So what is the surer way to embrace, or expand, a culture of feedback?

Tell us what you’ve tried, or what you’ve witnessed around you.

Tell us if anything from the video below resonated with you or not…

And also tell us if there’s any topic related to collaboration and facilitation that you’d like Nadia and I to think and talk about…

Get a real, deep, dynamic hang on what you do and who with through *Ecocycle planning*

Ecocycle Planning‘ is one of my absolute favourite structures from the Liberating Structures repertoire.

What is it?

Ecocycle planning is a structure that gives you a peek at your activities and/or relationships, mapped onto an ecocycle (the graph you see below). It helps you understand where each of these activities or relationships is in its own lifecycle. Looking at the whole picture gives you a hint at what you might want to rethink, push forward, invest int, let go of etc.

Ecocycle Planning | Liberating Structures | Cycle de développement, Planning  vierge, Les déterminants
Ecocycle planning: deeply helpful, dynamic, conversational… and so much more!

Why is it such a hit for me?

Maybe it’s because it’s deeply helpful: Ecocycle planning is a ‘what-so what-now what’ about your activities or relationships bundled in a dense but done as a very neat and visual exercise… and then it reveals many insights: about individual activities (or relationships), about your whole portfolio, about decisions you are not making, about the risks associated with doing ‘business as usual’, about what you could/should seriously invest in, and what you could/should let go of. About what you might want to move forward with. Combined with panarchy it reveals a whole new world about how innovation and transformation comes about and how agency in one sphere is connected to deeper, more systemic change in related spheres or levels.

Understanding what relationships/activities are – the conversation is rich (photo credit: O. Cornelissen / ILRI)

Maybe it’s because it’s dynamic: we tend to think of our work in rather static terms. Like things are set and don’t evolve. But it’s anything but true: In fact all activities and relationships are going through their own lifecycle, and ecocycle planning helps us see the direction some of these are taking, or should be taking. It’s also dynamic as it helps us realise where we want to see more direction, speed, change and how to put our intentionality into moving things in the right direction.

Maybe it’s because it is a great conversation tool: Like a theory of change or a strategy, it’s not so much the end result (the ecocycle plan) that you end up with that matters, but the conversation about how everyone in the group sees things and makes sense of the collective journey. It’s the collection of points of view, the agreements and overlaps, and the differences and outliers that reveal the richness of your activities and/or relations. And sometimes it’s just like the proverbial ‘elephant in the room’ (as on the illustration here): different people will have a different take on what the same relation or activity looks like, because they look at it from a different vantage point.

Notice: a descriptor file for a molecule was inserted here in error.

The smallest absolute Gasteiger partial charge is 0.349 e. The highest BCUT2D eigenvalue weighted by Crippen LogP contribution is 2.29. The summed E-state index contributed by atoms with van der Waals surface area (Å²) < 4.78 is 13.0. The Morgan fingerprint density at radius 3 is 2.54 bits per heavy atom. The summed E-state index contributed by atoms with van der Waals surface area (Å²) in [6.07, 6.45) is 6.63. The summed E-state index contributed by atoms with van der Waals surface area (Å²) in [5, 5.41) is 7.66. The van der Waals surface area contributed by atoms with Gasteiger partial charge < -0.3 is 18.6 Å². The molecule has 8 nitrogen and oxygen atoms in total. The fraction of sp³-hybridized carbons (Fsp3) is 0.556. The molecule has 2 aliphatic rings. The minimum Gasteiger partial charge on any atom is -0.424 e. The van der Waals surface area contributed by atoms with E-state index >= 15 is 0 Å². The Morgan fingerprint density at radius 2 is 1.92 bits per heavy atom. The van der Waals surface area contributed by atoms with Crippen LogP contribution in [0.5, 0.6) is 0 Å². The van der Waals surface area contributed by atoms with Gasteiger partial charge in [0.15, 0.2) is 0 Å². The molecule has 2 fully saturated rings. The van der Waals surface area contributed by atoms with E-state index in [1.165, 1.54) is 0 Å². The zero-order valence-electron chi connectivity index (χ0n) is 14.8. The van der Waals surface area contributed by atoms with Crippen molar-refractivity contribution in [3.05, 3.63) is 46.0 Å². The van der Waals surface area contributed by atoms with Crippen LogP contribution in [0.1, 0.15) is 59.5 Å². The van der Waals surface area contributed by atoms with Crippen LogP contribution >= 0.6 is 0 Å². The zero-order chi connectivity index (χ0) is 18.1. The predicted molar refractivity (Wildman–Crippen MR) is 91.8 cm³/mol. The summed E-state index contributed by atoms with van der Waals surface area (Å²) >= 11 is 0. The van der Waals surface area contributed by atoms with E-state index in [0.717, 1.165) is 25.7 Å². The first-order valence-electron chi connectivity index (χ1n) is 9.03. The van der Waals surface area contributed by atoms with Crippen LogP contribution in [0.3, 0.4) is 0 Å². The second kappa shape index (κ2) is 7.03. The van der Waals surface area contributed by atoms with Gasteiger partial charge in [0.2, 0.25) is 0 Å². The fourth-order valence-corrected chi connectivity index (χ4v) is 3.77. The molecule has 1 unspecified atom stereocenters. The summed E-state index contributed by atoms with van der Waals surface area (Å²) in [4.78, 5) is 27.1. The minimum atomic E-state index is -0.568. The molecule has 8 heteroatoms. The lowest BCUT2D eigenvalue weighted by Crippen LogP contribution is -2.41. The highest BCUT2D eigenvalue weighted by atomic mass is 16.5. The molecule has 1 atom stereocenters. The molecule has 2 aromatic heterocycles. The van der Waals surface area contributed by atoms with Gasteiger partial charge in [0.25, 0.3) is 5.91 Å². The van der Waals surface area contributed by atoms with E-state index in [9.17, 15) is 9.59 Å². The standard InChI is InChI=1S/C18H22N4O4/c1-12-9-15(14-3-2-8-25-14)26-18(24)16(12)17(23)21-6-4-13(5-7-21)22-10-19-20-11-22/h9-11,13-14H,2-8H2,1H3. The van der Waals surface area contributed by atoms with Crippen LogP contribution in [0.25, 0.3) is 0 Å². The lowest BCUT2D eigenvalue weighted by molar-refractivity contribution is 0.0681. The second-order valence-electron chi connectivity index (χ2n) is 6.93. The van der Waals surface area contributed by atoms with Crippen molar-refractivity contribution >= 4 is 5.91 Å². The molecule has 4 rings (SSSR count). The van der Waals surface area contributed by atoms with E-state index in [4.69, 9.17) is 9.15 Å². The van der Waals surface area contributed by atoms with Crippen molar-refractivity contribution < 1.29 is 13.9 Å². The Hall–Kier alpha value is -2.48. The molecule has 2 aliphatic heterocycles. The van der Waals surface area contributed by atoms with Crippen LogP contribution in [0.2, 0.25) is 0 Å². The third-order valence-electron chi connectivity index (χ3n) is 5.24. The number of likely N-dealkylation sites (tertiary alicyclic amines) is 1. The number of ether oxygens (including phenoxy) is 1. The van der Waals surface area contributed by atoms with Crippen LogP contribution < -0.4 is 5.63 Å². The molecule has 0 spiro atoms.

How does it work?

The ecocycle planning framework is structured in four areas (and two traps): birth, maturity, rigidity trap, creative destruction, renewal, poverty trap.

You start ecocycle planning by first listing all activities (or relationships) that matter, numbering them, and when you have your list ready (with probably a manageable list of about 7 to 40 items, though there’s strictly no lower or upper limit), you place them where you think they fit on the ecocycle.

When that is done, you analyse the ecocycle – alone or indeed preferably together with whoever has that list of activities or relationships in common with you. You both analyse the placement of individual activities, of the entire portfolio, you inspect the patterns that emerge, the risks and opportunities that you see stand out, the actions that might need to be taken. You confront differences of view with your peers, and try to come to an agreement on what fits where, and possibly document that conversation for future reference, as ecocycle planning gains from being revisited over time.

But then doing ecocycle planning for the first time does not quite feel natural or easy. It’s a lot to swallow at once. It’s often confusing to feel what each phase really means. So a little journey through it comes in handy…

Walking through the ecocycle to get a feel for it.

The first time I was ‘formally’ introduced to ecocycle planning, it was face-to-face, with Fisher Qua and Anna Jackson, and we did a physical walk (backwards, walking behind) through an ecocycle made of a rope on the ground. At the time I thought the idea a bit quirky but worth a try in the ‘yes and’ spirit, but didn’t quite see the deeper point behind, other than that it was fun to do!

And only recently it became more obvious to me that there is value in getting a real feel for it, not just going through the motion of the ecocycle, but seeing this as the eternal recommencing journey that it is. So let’s walk this through together and see what we come across… And let’s take the example of activities here, though a very similar logic applies for relationships.